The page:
I always enjoy my running routine when I am not really training for anything but doing some harder workouts once a week. But it can be tough to feel motivated when you don’t really “need” to do speed work!
Nice workout! I work on race pace with my clients. It’s so important to nail down the specific speed and to simulate it during training runs. Thanks for linking up!
Exactly! I ran SO many race pace miles before my last marathon and I definitely think it helped!
Jen B. says
Oooh this looks like a good workout! I have my half marathon on 3/20 and have been doing weekly speed workouts (I alternate between tempo and 400m repeats), but I think this workout would be good to do after my race in order to maintain a decent base.
I think it would be great for helping to maintain a base after your half!
Whoa, this looks like a perfect amount of tough. I’ve only recently (in the last year) started picking up the pace during my runs. I find it helps me get through the mental struggle on the treadmill, especially, when my paces are changing. I’m training for a half marathon (March 20) but I haven’t signed up yet because I don’t like jinxing it.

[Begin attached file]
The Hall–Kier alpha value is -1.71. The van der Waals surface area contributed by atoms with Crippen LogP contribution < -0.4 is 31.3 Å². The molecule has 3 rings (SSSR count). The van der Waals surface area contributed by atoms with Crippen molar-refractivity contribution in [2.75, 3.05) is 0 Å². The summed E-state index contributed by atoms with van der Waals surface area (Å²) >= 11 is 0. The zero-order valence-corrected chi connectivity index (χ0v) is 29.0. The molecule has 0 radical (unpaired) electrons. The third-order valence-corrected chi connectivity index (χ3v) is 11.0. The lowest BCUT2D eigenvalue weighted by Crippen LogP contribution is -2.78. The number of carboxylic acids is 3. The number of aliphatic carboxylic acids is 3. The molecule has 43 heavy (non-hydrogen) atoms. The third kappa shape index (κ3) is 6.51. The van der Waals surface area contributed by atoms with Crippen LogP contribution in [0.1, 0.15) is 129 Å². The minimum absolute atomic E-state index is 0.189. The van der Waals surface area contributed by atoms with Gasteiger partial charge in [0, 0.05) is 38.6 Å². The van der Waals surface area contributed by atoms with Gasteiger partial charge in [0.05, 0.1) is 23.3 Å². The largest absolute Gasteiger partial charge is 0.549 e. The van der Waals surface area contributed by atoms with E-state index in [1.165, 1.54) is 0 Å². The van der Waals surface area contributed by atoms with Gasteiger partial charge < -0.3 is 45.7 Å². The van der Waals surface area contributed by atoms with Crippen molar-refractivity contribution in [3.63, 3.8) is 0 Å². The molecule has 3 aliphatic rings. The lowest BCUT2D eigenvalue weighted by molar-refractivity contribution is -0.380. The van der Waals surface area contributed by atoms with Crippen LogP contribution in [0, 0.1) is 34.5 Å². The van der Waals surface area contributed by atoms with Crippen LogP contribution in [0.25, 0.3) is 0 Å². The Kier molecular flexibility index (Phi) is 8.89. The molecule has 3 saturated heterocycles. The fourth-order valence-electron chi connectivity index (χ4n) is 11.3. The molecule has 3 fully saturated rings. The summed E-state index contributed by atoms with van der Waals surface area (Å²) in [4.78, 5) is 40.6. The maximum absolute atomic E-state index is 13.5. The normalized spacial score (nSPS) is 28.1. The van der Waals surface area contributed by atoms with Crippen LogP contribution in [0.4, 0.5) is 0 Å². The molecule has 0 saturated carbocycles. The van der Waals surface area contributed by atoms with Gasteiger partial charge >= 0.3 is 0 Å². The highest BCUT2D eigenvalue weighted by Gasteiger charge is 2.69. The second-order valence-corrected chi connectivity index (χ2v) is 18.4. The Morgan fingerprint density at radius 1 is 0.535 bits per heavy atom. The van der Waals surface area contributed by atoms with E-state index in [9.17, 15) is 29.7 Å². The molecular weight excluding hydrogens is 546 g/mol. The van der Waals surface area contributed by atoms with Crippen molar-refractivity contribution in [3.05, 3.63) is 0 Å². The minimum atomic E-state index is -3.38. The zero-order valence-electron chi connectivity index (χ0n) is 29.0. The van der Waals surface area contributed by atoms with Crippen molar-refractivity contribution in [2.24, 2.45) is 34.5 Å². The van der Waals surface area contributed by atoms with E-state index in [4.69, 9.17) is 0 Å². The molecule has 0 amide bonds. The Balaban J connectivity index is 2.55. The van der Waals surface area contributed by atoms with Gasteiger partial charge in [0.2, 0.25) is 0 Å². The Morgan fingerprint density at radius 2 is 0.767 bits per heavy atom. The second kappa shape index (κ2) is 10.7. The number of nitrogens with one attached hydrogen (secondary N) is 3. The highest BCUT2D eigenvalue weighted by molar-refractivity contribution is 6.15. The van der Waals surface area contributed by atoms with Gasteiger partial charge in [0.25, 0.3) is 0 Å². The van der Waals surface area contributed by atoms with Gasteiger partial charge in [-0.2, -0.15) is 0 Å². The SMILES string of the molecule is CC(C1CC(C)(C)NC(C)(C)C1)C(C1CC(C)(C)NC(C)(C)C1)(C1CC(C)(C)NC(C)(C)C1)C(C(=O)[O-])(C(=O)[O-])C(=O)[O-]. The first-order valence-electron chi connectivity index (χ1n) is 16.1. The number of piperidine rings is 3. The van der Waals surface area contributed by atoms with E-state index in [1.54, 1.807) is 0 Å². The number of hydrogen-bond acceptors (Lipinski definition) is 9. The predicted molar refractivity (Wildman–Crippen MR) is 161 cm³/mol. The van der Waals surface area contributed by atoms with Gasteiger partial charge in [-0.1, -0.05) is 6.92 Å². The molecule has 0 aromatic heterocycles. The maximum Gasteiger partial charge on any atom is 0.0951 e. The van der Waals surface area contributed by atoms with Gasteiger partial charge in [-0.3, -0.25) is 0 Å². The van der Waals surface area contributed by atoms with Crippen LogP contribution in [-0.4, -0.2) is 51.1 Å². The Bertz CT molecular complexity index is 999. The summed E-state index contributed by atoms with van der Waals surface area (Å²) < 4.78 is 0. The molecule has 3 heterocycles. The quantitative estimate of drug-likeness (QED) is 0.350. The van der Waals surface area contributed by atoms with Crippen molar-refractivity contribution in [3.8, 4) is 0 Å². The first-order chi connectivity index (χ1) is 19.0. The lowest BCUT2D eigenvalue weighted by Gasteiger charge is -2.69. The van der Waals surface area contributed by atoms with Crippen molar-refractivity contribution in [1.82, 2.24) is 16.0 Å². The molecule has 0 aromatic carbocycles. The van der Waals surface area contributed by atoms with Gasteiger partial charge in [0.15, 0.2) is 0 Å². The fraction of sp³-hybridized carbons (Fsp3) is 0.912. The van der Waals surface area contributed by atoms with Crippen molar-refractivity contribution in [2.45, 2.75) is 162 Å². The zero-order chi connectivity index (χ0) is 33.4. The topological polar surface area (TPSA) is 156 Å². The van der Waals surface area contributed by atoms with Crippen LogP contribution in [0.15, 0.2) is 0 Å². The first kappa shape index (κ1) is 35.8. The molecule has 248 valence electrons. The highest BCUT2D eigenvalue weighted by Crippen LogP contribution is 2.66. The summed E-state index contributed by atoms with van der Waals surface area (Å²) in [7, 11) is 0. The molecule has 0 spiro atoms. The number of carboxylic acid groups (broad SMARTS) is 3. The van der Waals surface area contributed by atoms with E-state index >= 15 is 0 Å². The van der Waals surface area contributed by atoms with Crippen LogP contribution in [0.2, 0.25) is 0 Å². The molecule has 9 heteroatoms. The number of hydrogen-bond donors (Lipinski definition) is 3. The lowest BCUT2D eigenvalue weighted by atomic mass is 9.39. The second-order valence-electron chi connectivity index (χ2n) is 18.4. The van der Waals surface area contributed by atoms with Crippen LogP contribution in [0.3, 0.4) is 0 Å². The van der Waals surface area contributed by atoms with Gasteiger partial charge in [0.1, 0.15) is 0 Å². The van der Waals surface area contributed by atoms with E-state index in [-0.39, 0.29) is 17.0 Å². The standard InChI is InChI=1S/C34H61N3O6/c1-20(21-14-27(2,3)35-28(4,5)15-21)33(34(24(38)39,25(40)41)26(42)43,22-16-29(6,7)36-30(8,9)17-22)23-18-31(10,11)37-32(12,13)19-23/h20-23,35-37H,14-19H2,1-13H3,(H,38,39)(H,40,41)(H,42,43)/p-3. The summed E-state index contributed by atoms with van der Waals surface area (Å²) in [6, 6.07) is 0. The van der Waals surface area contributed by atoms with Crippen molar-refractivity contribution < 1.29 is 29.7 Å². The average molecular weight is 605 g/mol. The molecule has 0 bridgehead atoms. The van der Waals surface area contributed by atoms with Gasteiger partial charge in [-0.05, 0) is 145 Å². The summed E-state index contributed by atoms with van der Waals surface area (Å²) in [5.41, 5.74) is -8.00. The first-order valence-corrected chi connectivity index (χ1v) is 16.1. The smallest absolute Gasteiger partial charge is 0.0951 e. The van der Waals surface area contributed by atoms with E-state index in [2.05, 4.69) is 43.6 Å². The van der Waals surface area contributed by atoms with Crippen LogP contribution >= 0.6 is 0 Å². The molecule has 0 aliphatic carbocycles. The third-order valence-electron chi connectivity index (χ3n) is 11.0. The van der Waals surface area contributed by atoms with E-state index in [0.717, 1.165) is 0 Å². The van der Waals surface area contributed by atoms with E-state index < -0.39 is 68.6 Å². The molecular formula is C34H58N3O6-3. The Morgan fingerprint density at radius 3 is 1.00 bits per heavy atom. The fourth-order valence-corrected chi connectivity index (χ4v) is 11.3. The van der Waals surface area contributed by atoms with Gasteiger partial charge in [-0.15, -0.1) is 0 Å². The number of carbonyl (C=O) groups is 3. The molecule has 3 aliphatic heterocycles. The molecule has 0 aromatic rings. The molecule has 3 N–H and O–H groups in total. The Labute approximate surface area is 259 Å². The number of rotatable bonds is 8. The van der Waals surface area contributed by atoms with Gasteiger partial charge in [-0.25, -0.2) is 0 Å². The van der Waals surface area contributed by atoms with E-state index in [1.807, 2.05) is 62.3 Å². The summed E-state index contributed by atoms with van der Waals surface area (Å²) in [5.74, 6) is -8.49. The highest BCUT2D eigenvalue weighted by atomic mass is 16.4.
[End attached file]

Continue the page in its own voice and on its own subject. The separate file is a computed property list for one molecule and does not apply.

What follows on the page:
I don’t like signing up too early either! I signed up for a 5k on March 13th and then found out I have a baby shower in Boston that weekend. But I really took a chance because it was a 3 race series, and the last race is in September! So I think I can do the other 2 races, but won’t get the medal for the series.
Alyssa @ renaissancerunnergirl says
I’m not really training but I have the NYC Half on March 20th and another half in NYC in Central Park on April 17th. Thereafter I plan to do marathon training over a six-month period, so starting in May I’ll buckle down with a real plan!
Thats exiting that you have such a solid race schedule!
Smitha @ FauxRunner says
I’ve done a similar race pace workout and it always always kicks my butt whenever I increase mileage beyond 15 miles. One day ….
You could always make the workout shorter if you feel like the distance is too much. It can definitely take a while to build up to higher mileage!
Debbie @ Coach Debbie Runs says
I think this sounds like a fun workout (in that love it to hate it kind of way 🙂 ). Similar to a ladder workout which I love because of the pace always changing. I have a 10k on Sunday, which I haven’t trained for at all, so I’m sure it will be interesting.
Thanks for linking up!
Good luck in your 10k! I usually don’t train for that distance, but this time I’m realizing I don’t have any speed in my legs after several months off from training!
Sue @ This Mama Runs for Cupcakes says
I would love to try and train for a short race like a 10K or a 5K. Like you I’ve never really trained for those per se. I have no idea what my 10K pace would even be!! I’ll have to try this out!